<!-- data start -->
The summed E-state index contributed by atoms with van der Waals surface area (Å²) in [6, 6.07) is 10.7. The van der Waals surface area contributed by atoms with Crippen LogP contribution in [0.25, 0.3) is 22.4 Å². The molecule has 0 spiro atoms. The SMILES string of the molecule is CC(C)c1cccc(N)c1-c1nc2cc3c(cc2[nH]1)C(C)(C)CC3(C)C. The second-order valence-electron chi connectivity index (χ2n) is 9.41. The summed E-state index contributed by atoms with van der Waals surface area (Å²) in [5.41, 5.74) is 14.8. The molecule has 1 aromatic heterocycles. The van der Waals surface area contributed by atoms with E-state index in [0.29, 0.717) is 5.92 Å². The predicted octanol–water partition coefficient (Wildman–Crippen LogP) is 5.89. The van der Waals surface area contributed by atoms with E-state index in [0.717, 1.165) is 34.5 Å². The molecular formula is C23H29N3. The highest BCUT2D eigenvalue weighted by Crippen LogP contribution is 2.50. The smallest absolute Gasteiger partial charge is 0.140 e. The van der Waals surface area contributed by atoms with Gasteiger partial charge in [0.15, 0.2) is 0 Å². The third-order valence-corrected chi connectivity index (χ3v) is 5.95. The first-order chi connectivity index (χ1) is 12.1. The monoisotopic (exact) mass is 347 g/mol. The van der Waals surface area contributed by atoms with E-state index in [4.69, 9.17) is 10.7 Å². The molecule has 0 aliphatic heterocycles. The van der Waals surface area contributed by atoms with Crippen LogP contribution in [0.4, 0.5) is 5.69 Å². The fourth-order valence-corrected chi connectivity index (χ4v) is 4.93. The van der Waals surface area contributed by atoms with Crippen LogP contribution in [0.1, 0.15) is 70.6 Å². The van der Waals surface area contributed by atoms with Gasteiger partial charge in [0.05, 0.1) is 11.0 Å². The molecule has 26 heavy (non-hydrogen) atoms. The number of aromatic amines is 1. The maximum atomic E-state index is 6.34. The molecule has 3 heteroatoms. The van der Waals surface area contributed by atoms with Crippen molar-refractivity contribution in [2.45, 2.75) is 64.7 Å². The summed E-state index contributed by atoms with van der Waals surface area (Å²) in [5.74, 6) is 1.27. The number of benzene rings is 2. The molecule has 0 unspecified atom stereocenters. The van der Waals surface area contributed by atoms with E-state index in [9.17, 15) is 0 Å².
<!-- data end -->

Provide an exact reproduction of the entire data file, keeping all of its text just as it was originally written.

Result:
The summed E-state index contributed by atoms with van der Waals surface area (Å²) in [6, 6.07) is 10.7. The van der Waals surface area contributed by atoms with Crippen LogP contribution in [0.25, 0.3) is 22.4 Å². The molecule has 0 spiro atoms. The SMILES string of the molecule is CC(C)c1cccc(N)c1-c1nc2cc3c(cc2[nH]1)C(C)(C)CC3(C)C. The second-order valence-electron chi connectivity index (χ2n) is 9.41. The summed E-state index contributed by atoms with van der Waals surface area (Å²) in [5.41, 5.74) is 14.8. The molecule has 1 aromatic heterocycles. The van der Waals surface area contributed by atoms with E-state index in [0.29, 0.717) is 5.92 Å². The predicted octanol–water partition coefficient (Wildman–Crippen LogP) is 5.89. The van der Waals surface area contributed by atoms with E-state index in [0.717, 1.165) is 34.5 Å². The molecular formula is C23H29N3. The highest BCUT2D eigenvalue weighted by Crippen LogP contribution is 2.50. The smallest absolute Gasteiger partial charge is 0.140 e. The van der Waals surface area contributed by atoms with Gasteiger partial charge in [0.15, 0.2) is 0 Å². The third-order valence-corrected chi connectivity index (χ3v) is 5.95. The first-order chi connectivity index (χ1) is 12.1. The monoisotopic (exact) mass is 347 g/mol. The van der Waals surface area contributed by atoms with E-state index in [4.69, 9.17) is 10.7 Å². The molecule has 0 aliphatic heterocycles. The van der Waals surface area contributed by atoms with Crippen LogP contribution in [0.4, 0.5) is 5.69 Å². The fourth-order valence-corrected chi connectivity index (χ4v) is 4.93. The van der Waals surface area contributed by atoms with Crippen LogP contribution in [0.1, 0.15) is 70.6 Å². The van der Waals surface area contributed by atoms with Gasteiger partial charge in [0.05, 0.1) is 11.0 Å². The molecule has 26 heavy (non-hydrogen) atoms. The number of aromatic amines is 1. The maximum atomic E-state index is 6.34. The molecule has 3 heteroatoms. The van der Waals surface area contributed by atoms with Crippen molar-refractivity contribution in [2.45, 2.75) is 64.7 Å². The summed E-state index contributed by atoms with van der Waals surface area (Å²) in [5.74, 6) is 1.27. The number of benzene rings is 2. The molecule has 0 unspecified atom stereocenters. The van der Waals surface area contributed by atoms with E-state index in [9.17, 15) is 0 Å².